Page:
Vendor threatened legal action following disclosure and fixes being issued, bug hunter claims
A cybersecurity researcher was threatened with legal action for describing vulnerabilities in Powertek PDUs after patches were released.
The vulnerabilities – two deemed critical and a “handful” of more minor issues – were found by a Polish researcher going by the name Gynvael Coldwind who currently works for Google.
Collectively dubbed ‘Screams of Power’ – due to the researcher’s enjoyment of naming bugs with the help of a metal band name generator – the critical issues are tracked as CVE-2022-33174 and CVE-2022-33175.
Both impact Powertek, a manufacturer of power distribution units (PDUs), key hardware for distributing and managing electrical supplies in data centers.
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In March, the researcher reviewed Powertek firmware and discovered multiple issues in v3.30.23 and “possibly prior”. The CVE assignments say that firmware versions before 3.30.30 are affected.
The first vulnerability, CVE-2022-33174, has been issued a CVSS severity score of 9.8 and is described as an authorization bypass issue.
The second bug, CVE-2022-33175, is also subject to a CVSS score of 9.8. This issue is an authenticated session token leak.
According to the researcher, a vulnerability report was sent to Powertek on February 10, and this was confirmed to have been viewed six days later. Powertek then requested a ‘short’ grace period in May and confirmed that fixes were underway.
Emails were exchanged concerning patch distribution between the vendor and researcher, and in June, CVEs were requested.
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The cybersecurity researcher’s blog post, describing the vulnerabilities, was then published.
So far, so good. However, Powertek then sent a tart email to Coldwind, asking why they were “trying to damage the brand”. Coldwind then asked what the vendor meant, leading to a legal threat:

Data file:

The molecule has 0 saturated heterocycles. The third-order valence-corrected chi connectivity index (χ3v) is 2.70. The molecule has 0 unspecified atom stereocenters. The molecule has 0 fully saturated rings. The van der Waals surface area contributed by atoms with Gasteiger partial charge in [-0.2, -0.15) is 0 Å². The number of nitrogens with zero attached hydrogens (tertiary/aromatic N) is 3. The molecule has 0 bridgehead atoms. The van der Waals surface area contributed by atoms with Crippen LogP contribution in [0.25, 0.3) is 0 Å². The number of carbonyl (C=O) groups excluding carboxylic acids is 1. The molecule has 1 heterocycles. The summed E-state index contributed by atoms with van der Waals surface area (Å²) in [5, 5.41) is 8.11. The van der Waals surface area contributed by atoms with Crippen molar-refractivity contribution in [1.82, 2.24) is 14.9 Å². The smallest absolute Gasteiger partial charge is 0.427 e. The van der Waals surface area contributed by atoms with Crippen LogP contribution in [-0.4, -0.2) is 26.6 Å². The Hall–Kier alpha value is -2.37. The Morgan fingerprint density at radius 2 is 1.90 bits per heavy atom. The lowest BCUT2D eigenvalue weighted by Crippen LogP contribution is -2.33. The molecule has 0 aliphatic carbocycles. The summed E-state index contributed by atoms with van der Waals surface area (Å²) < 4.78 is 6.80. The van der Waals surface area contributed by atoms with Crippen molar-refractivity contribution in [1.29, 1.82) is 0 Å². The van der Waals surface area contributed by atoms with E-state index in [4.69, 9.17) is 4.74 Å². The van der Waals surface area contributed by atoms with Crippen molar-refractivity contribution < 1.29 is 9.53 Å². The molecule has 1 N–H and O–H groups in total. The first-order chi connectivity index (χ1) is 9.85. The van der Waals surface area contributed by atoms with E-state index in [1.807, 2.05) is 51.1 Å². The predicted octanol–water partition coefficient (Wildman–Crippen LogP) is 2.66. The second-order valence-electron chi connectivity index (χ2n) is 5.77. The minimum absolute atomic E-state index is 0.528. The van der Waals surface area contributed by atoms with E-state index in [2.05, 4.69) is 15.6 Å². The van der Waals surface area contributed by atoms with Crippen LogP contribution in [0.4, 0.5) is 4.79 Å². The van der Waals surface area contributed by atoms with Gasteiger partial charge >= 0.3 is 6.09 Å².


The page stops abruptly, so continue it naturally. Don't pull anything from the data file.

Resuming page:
We did not sell anything to you, you can not [sic] talk like you are doing, you will be contacted by our lawyer.
In an update posted on June 13, the security researcher said that a subsequent phone call with Schneikel, the firm’s Swiss reseller, demonstrated a shift in attitude – and it may have been that the threat was down to a lack of understanding of the disclosure process, as well as fear.
“In general, it’s the same old story: reasonable people mishandling the first ever vulnerability disclosure due to not knowing the industry-accepted standard,” Coldwind commented. “They are interested in upping their security game, which is great.”
Dawid Czarnecki suggested that researchers disclosing vulnerabilities could consider adding a FAQ or guide to their email to take the heat out of their first encounter with such a situation.
“For non-security folks, [vulnerability disclosure] can be perceived as an attack on the company so they sometimes react like that,” Czarnecki noted. “But seeing that after discussions with you they show willingness to improve is very admirable despite the poor first contact.”
The Daily Swig has reached out to the researcher and Powertek and we will update when we hear back.
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